For individuals struggling with an alcohol use disorder or opioid use disorder, there is help. Approved by the Food and Drug Administration, Naltrexone is now a viable treatment for substance abuse, specifically alcohol and opioid abuse.
At Total Regenerative Mental Health, we utilize Naltrexone in our innovative addiction treatment program. In combination with a healthy, vitamin-rich treatment and consistent therapeutic support, our Medication-Assisted Treatment (MAT) program has helped many along the path of recovery.
What Is Naltrexone?
Naltrexone is a prescription drug injection or pill used in the treatment of opioid use and alcohol use disorders. Unlike other medication-assisted treatments, it is not an opioid, nor does it cause addiction. Naltrexone is utilized in addiction treatment as a non-addictive medication that helps to bind the opioid receptors as heroin or morphine would. However, it blocks the euphoria and sedative effects; this makes it ideal for treatment.
When Naltrexone is used to treat alcohol use disorders, it binds to the endorphin receptors and inhibits the ‘buzzed’ euphoric feeling alcohol creates. It can also decrease cravings, making it ideal for individuals who are sober but finding it difficult to maintain sobriety long-term.
What Is Naltrexone Used For?
Used in the management of alcohol and opioid use disorders, Naltrexone is a non-addictive pain reliever used in Medication-Assisted Treatment (MAT). Specifically used in alcohol and opioid drug treatment, it is unsafe to use within 1-2 weeks of last use. Using Naltrexone before your body has detoxed the substance can cause sudden opioid withdrawal.
Symptoms of withdrawal that can be onset by premature Naltrexone use include:
- Muscle aches
- Increased tearing
- Runny nose
- Abdominal cramping
- Dilated pupils
Sudden onset of these symptoms can be dangerous, cause dehydration, and alter the impact of other opioids on the system.
Individuals who use Naltrexone for alcohol use disorders should be wary of how soon it is prescribed. For some, use close together can cause nausea and vomiting, but it can help a person maintain sobriety.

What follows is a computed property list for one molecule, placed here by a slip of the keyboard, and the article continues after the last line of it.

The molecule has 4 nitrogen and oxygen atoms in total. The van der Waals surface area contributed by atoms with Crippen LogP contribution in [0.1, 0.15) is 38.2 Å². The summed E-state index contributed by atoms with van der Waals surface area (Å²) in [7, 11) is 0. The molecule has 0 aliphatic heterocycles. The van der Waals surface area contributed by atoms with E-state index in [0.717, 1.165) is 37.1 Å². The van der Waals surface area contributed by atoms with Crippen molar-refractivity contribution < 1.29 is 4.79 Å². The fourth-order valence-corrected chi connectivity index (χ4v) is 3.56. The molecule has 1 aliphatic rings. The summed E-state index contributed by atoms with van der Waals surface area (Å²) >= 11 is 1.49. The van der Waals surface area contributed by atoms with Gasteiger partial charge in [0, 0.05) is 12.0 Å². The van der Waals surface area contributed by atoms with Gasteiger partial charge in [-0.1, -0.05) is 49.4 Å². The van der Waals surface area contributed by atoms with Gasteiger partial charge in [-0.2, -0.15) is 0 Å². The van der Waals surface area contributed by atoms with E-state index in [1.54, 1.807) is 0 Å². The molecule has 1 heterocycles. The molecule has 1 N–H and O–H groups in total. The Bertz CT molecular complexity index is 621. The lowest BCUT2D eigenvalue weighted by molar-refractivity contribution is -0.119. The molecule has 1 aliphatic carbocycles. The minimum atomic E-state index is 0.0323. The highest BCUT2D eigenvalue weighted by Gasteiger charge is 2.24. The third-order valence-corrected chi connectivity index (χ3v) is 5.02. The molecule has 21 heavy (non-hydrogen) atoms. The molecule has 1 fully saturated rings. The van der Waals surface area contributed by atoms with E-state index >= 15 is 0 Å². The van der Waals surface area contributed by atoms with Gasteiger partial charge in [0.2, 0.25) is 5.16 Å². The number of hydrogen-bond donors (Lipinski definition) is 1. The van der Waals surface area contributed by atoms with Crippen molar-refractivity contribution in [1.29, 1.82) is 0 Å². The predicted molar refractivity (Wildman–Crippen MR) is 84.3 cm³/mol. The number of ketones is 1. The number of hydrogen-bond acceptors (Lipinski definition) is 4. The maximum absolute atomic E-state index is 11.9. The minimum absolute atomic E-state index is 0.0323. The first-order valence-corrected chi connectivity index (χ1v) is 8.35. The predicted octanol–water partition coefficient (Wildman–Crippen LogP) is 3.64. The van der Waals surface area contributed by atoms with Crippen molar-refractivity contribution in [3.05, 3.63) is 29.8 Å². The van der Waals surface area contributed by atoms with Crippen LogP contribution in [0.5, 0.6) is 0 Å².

One detrimental effect of Naltrexone use is that it is associated with a higher risk of accidental overdose with individuals who relapse. Naltrexone is extremely effective in helping the body reset. This can alter the amount of drug an individual’s body can handle and when relapse occurs, the individual takes the same amount, causing an accidental overdose.
How Long Does Naltrexone Stay In Your System?
How long Naltrexone stays in your system depends on the type of naltrexone administered. Provided in either an injection or daily pill, the length that it remains effective is dramatically different.
For the daily 50mg pill, Naltrexone works in your body for approximately 24 hours. Larger doses can last and work longer when prescribed by a doctor.
Individuals who get a Naltrexone injection as part of a treatment program, are administered the tests every four weeks.
Find Out if You’re Eligible for Naltrexone Today at Total RMH
At Total RMH, our goal is your regenerative mental health. Our state-of-the-art facility and licensed expert care provide a safe and supportive location for clients to experience compassionate care that transforms rehabilitation.
By utilizing individualized care programs in private rooms, clients can continue working, learning, and living through MAT. Out MAT program utilizes the best treatment protocols detailed to meet your exact metabolic needs.
Feel relief, repair your body, recover yourself, and rebuild your life with our detox and recovery services.